Two other tourist attractions contributed to the economy of Bonita Springs. Bill and Les Piper purchased land on the north bank of the Imperial River in 1937 and began an exhibition of Florida wildlife first called the Everglades Reptile Gardens and later called the Everglades Wonder Gardens. A few blocks further north on Old U.S. 41 Road was the Shell Factory, which was owned by Mr. and Mrs. Harold Crant. This Nova Scotian couple became enamored with the area while on vacation and moved to Bonita Springs in 1938. The factory, which eventually employed 50 local workers, became enormously popular with tourists, who purchased all kinds of trinkets made from shells. Crant owned the properties at all four corners of the intersection of Terry Street and present-day Old 41 Road. At the northeast corner of this intersection, Crant built a fruit juice and souvenir stand that resembled an orange. This building, later known as the Dome Tavern, was demolished for the widening of Terry Street. The Shell Factory's destruction by fire in 1952 and subsequent relocation to North Fort Myers was a great economic drain to Bonita Springs.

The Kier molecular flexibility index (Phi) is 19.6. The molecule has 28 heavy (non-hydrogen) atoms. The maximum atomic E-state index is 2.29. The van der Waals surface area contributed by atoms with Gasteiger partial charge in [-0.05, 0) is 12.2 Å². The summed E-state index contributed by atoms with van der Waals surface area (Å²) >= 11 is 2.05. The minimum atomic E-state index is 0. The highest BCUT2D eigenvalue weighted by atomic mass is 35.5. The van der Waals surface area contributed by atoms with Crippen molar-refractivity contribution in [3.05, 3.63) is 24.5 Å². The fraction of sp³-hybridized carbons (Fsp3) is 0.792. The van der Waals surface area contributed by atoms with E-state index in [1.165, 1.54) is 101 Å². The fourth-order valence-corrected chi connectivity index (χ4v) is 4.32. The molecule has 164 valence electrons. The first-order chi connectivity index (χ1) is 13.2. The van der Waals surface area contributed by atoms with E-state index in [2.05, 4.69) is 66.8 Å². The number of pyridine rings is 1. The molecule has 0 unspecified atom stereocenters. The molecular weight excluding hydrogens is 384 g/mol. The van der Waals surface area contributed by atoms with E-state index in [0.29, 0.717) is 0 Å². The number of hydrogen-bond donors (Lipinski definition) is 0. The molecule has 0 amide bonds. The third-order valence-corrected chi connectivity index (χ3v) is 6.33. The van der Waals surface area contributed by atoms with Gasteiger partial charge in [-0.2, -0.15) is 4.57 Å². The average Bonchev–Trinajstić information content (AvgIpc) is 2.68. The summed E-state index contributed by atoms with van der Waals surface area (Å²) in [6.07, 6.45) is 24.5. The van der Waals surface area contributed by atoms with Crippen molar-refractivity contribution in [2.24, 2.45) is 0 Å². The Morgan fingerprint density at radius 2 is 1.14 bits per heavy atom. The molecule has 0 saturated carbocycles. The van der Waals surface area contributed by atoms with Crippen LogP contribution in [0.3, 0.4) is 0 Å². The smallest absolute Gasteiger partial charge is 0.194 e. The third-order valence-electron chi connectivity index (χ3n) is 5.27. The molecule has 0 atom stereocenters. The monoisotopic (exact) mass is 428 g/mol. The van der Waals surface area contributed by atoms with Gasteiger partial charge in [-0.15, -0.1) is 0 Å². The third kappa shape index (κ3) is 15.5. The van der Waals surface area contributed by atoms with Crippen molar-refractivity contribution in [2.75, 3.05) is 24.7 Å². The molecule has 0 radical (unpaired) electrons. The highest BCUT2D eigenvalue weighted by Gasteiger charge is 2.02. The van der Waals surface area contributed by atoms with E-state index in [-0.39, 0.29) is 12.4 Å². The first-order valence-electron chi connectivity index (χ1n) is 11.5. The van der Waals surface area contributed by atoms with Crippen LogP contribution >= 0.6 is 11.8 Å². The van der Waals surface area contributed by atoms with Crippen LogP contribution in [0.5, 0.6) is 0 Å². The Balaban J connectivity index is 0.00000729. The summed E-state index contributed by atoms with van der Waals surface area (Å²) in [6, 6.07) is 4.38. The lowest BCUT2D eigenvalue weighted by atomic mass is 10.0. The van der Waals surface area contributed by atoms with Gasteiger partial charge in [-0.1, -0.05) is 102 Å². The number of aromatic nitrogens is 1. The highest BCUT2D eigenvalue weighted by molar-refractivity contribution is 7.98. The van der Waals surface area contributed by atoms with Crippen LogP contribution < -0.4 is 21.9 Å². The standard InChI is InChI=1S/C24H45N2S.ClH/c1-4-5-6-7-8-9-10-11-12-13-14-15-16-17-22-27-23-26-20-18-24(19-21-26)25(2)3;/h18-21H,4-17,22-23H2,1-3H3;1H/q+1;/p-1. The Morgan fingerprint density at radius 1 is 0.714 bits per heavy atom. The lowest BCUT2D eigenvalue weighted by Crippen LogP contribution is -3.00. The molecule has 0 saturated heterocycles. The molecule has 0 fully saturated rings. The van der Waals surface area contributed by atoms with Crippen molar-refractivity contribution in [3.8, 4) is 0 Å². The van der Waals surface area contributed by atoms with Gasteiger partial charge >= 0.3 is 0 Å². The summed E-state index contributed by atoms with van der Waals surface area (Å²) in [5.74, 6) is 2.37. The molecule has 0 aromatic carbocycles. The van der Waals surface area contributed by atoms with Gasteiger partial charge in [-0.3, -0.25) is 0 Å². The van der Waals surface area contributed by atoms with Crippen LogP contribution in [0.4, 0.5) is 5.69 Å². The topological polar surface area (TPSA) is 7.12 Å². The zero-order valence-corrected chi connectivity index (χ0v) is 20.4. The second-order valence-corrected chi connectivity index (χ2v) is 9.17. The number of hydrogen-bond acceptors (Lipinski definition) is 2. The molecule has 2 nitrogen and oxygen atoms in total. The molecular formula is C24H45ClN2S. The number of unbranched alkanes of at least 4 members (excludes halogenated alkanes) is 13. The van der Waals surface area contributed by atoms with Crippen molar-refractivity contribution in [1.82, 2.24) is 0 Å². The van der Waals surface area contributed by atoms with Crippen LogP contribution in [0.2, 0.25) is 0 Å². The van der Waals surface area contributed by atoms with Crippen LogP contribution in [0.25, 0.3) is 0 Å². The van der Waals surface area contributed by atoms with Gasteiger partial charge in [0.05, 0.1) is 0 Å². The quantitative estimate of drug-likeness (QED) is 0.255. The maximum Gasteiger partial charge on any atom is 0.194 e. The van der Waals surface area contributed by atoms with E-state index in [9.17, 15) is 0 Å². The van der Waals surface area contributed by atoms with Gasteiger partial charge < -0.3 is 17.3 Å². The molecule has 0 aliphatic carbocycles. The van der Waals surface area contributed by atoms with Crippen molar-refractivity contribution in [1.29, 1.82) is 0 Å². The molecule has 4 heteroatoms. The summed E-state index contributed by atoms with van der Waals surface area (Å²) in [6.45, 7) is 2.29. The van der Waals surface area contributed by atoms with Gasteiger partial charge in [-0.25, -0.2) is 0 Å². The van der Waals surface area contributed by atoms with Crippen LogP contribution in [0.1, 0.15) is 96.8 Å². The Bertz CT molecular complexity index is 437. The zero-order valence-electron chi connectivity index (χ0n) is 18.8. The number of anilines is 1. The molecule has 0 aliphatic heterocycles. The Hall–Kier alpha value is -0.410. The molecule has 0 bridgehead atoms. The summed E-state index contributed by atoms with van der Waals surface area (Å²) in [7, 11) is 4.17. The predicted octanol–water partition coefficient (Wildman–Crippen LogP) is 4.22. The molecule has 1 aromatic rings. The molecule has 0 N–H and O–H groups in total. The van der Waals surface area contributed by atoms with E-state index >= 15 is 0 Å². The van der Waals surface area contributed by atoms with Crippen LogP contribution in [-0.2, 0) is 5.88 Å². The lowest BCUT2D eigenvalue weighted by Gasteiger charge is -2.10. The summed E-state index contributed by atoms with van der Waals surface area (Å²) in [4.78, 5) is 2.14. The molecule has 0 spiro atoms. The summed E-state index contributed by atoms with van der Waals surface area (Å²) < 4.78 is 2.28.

1. Janus Research for the City of Bonita Springs, Historic Resources Survey of Bonita Springs, 2004, www.cityofbonitasprings.org, accessed December, 2015.